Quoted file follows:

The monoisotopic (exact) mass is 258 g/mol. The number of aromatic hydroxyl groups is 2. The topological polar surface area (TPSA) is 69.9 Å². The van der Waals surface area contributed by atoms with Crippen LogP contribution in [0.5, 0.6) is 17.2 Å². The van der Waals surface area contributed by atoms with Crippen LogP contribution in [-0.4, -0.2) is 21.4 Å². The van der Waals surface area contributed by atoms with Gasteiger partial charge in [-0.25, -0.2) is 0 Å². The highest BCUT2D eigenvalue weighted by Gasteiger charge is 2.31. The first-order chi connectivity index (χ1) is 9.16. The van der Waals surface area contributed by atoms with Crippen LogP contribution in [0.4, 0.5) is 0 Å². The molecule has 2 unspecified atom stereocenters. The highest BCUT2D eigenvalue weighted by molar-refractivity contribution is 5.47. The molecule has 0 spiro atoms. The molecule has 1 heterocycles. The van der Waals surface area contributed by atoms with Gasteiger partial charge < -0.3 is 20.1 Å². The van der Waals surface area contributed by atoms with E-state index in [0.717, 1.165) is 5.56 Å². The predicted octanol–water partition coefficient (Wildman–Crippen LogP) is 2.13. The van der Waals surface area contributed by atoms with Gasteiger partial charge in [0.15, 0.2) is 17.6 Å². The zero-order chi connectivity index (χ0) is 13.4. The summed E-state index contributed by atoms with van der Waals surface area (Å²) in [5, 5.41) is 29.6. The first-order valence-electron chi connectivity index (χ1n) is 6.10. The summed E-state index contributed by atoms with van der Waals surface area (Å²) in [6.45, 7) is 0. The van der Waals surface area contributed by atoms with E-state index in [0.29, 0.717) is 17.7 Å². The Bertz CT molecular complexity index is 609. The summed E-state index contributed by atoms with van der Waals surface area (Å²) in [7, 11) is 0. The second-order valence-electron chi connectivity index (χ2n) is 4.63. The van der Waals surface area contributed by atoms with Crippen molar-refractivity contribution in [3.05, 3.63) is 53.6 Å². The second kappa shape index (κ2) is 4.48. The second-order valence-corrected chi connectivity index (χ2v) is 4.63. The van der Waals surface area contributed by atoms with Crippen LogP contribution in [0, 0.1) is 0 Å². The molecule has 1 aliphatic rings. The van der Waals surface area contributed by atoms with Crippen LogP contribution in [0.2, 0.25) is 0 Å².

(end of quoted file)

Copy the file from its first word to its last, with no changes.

The monoisotopic (exact) mass is 258 g/mol. The number of aromatic hydroxyl groups is 2. The topological polar surface area (TPSA) is 69.9 Å². The van der Waals surface area contributed by atoms with Crippen LogP contribution in [0.5, 0.6) is 17.2 Å². The van der Waals surface area contributed by atoms with Crippen LogP contribution in [-0.4, -0.2) is 21.4 Å². The van der Waals surface area contributed by atoms with Gasteiger partial charge in [-0.25, -0.2) is 0 Å². The highest BCUT2D eigenvalue weighted by Gasteiger charge is 2.31. The first-order chi connectivity index (χ1) is 9.16. The van der Waals surface area contributed by atoms with Crippen LogP contribution in [0.4, 0.5) is 0 Å². The molecule has 2 unspecified atom stereocenters. The highest BCUT2D eigenvalue weighted by molar-refractivity contribution is 5.47. The molecule has 0 spiro atoms. The molecule has 1 heterocycles. The van der Waals surface area contributed by atoms with Gasteiger partial charge < -0.3 is 20.1 Å². The van der Waals surface area contributed by atoms with E-state index in [0.717, 1.165) is 5.56 Å². The predicted octanol–water partition coefficient (Wildman–Crippen LogP) is 2.13. The van der Waals surface area contributed by atoms with Gasteiger partial charge in [0.15, 0.2) is 17.6 Å². The zero-order chi connectivity index (χ0) is 13.4. The summed E-state index contributed by atoms with van der Waals surface area (Å²) in [5, 5.41) is 29.6. The first-order valence-electron chi connectivity index (χ1n) is 6.10. The summed E-state index contributed by atoms with van der Waals surface area (Å²) in [6.45, 7) is 0. The van der Waals surface area contributed by atoms with E-state index in [0.29, 0.717) is 17.7 Å². The Bertz CT molecular complexity index is 609. The summed E-state index contributed by atoms with van der Waals surface area (Å²) in [7, 11) is 0. The second-order valence-electron chi connectivity index (χ2n) is 4.63. The van der Waals surface area contributed by atoms with Crippen molar-refractivity contribution in [3.05, 3.63) is 53.6 Å². The second kappa shape index (κ2) is 4.48. The second-order valence-corrected chi connectivity index (χ2v) is 4.63. The van der Waals surface area contributed by atoms with Crippen LogP contribution in [0, 0.1) is 0 Å². The molecule has 1 aliphatic rings. The van der Waals surface area contributed by atoms with Crippen LogP contribution in [0.2, 0.25) is 0 Å².